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UK payments – your exclusive look into the future

Paying for goods and services has become increasingly intangible and remote. Over the past few decades, credit cards, debit cards, contactless, online banking, mobile banking, and digital wallets have accelerated the rate of change. As innovations continue, money is becoming increasingly digital and less physical. 

Over the last decade, how we authorise, understand, and control payments has changed exponentially: in 2022, 86% of UK payments were digital, compared to 44% in 2012. Fraud in payments is on the rise, representing 41% of all crimes committed in the UK. Open Banking is one of the UK’s leading innovations for faster payments. However, it lacks consumer protection.

To prepare for the future, the HM Treasury commissioned a “Future of Payments Review” report authored by Joe Garner, offering several recommendations for ensuring the UK is set to deliver a world-class retail payments ecosystem.

3 key payment questions and predictions

To prepare this report, the government conducted roundtables and gathered opinions from various financial institutions, Fintechs, Big Tech, Telcos, Consumer Groups, Regulators, Retailers, Merchants, and Trade Associations. In addition, they received more than 60 submissions to their Call for Input. 

Trust Payments was one of the Fintechs invited to contribute to the report and was asked to respond to three main questions about the future of payments:

What are the most important consumer retail payment journeys both today and in the next 5 years?

For these journeys today, how does the UK consumer experience for individuals and businesses compare versus other leading countries?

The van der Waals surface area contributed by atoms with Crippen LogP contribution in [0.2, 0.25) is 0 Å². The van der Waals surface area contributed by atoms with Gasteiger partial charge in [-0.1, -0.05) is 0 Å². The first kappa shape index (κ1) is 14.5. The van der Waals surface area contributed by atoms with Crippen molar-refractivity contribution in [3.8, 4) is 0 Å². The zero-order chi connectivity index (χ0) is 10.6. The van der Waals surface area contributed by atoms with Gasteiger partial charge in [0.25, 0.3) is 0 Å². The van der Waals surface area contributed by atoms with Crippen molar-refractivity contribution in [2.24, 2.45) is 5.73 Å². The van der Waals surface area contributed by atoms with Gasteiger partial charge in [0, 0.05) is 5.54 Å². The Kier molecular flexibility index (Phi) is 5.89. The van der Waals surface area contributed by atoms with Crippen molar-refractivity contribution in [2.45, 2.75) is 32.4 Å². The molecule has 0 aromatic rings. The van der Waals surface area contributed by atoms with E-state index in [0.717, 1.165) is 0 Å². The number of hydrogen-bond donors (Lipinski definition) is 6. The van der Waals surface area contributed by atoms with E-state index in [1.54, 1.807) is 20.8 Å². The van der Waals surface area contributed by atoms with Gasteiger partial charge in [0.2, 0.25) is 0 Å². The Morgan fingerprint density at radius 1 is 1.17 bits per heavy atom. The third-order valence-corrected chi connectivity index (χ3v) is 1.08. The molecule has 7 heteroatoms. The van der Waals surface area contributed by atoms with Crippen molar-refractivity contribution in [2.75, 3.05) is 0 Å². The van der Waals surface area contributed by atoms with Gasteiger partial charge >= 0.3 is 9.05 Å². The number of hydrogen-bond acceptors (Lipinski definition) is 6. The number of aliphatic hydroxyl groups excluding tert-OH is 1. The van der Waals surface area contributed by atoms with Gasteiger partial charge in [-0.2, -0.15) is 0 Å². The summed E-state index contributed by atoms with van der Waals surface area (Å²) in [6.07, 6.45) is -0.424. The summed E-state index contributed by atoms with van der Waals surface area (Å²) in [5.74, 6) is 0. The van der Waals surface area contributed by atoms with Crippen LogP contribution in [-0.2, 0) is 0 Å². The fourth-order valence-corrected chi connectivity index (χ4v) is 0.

Looking at the in-flight plans and initiatives across the payments landscape, how likely are they to deliver world-leading payment journeys for UK consumers?

Here are our main predictions for the upcoming year:

The most important consumer retail payment journeys are influenced by the UK’s payment landscape shift from cash to digital and contactless methods, driven by open banking and technological advancements. 

This change is evident in consumer behaviour, with increased use of mobile wallets and account-to-account transfers, and in business practices, such as accepting diverse local payment methods. Additionally, emerging trends like Buy Now Pay Later (BNPL) schemes are gaining traction, suggesting a future with more regulatory oversight.

In the ecommerce sector, for online payments, there is a notable shift towards mobile-based loyalty programs and digital remittances, moving away from physical cards and vouchers. 

We believe the next five years are expected to accelerate these trends significantly. Businesses will need to adapt by offering varied payment options to enhance consumer trust and by integrating new payment methods, including digital currencies, to address evolving payment friction points.